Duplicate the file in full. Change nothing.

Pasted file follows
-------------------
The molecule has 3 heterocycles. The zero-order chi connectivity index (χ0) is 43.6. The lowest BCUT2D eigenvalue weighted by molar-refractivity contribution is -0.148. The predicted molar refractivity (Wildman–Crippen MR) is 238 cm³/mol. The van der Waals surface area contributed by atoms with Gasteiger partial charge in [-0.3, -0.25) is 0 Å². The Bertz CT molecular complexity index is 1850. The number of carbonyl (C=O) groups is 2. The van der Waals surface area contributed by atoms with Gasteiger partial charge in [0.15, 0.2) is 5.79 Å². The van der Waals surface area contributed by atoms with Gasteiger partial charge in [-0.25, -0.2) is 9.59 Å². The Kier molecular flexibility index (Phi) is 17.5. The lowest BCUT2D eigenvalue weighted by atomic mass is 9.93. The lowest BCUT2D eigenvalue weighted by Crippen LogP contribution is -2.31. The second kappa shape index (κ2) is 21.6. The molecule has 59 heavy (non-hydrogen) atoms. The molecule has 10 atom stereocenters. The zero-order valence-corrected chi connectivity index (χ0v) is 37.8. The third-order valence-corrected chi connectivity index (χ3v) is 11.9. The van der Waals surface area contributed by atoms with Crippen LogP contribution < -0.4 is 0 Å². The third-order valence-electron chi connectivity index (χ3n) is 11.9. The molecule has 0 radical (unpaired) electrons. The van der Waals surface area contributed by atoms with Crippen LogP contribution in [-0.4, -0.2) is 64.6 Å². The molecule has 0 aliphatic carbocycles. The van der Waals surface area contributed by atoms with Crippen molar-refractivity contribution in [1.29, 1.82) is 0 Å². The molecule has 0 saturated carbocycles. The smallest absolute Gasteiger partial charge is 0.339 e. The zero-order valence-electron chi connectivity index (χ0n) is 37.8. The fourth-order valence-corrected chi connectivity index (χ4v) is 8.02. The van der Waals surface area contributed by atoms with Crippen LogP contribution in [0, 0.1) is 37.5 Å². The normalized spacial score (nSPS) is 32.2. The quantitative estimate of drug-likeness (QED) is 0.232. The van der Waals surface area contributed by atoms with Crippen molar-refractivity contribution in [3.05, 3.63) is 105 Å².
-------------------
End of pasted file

The molecule has 3 heterocycles. The zero-order chi connectivity index (χ0) is 43.6. The lowest BCUT2D eigenvalue weighted by molar-refractivity contribution is -0.148. The predicted molar refractivity (Wildman–Crippen MR) is 238 cm³/mol. The van der Waals surface area contributed by atoms with Gasteiger partial charge in [-0.3, -0.25) is 0 Å². The Bertz CT molecular complexity index is 1850. The number of carbonyl (C=O) groups is 2. The van der Waals surface area contributed by atoms with Gasteiger partial charge in [0.15, 0.2) is 5.79 Å². The van der Waals surface area contributed by atoms with Gasteiger partial charge in [-0.25, -0.2) is 9.59 Å². The Kier molecular flexibility index (Phi) is 17.5. The lowest BCUT2D eigenvalue weighted by atomic mass is 9.93. The lowest BCUT2D eigenvalue weighted by Crippen LogP contribution is -2.31. The second kappa shape index (κ2) is 21.6. The molecule has 59 heavy (non-hydrogen) atoms. The molecule has 10 atom stereocenters. The zero-order valence-corrected chi connectivity index (χ0v) is 37.8. The third-order valence-corrected chi connectivity index (χ3v) is 11.9. The van der Waals surface area contributed by atoms with Crippen LogP contribution < -0.4 is 0 Å². The third-order valence-electron chi connectivity index (χ3n) is 11.9. The molecule has 0 radical (unpaired) electrons. The van der Waals surface area contributed by atoms with Crippen LogP contribution in [-0.4, -0.2) is 64.6 Å². The molecule has 0 aliphatic carbocycles. The van der Waals surface area contributed by atoms with Crippen molar-refractivity contribution in [1.29, 1.82) is 0 Å². The molecule has 0 saturated carbocycles. The smallest absolute Gasteiger partial charge is 0.339 e. The zero-order valence-electron chi connectivity index (χ0n) is 37.8. The fourth-order valence-corrected chi connectivity index (χ4v) is 8.02. The van der Waals surface area contributed by atoms with Crippen LogP contribution in [0, 0.1) is 37.5 Å². The normalized spacial score (nSPS) is 32.2. The quantitative estimate of drug-likeness (QED) is 0.232. The van der Waals surface area contributed by atoms with Crippen molar-refractivity contribution in [3.05, 3.63) is 105 Å².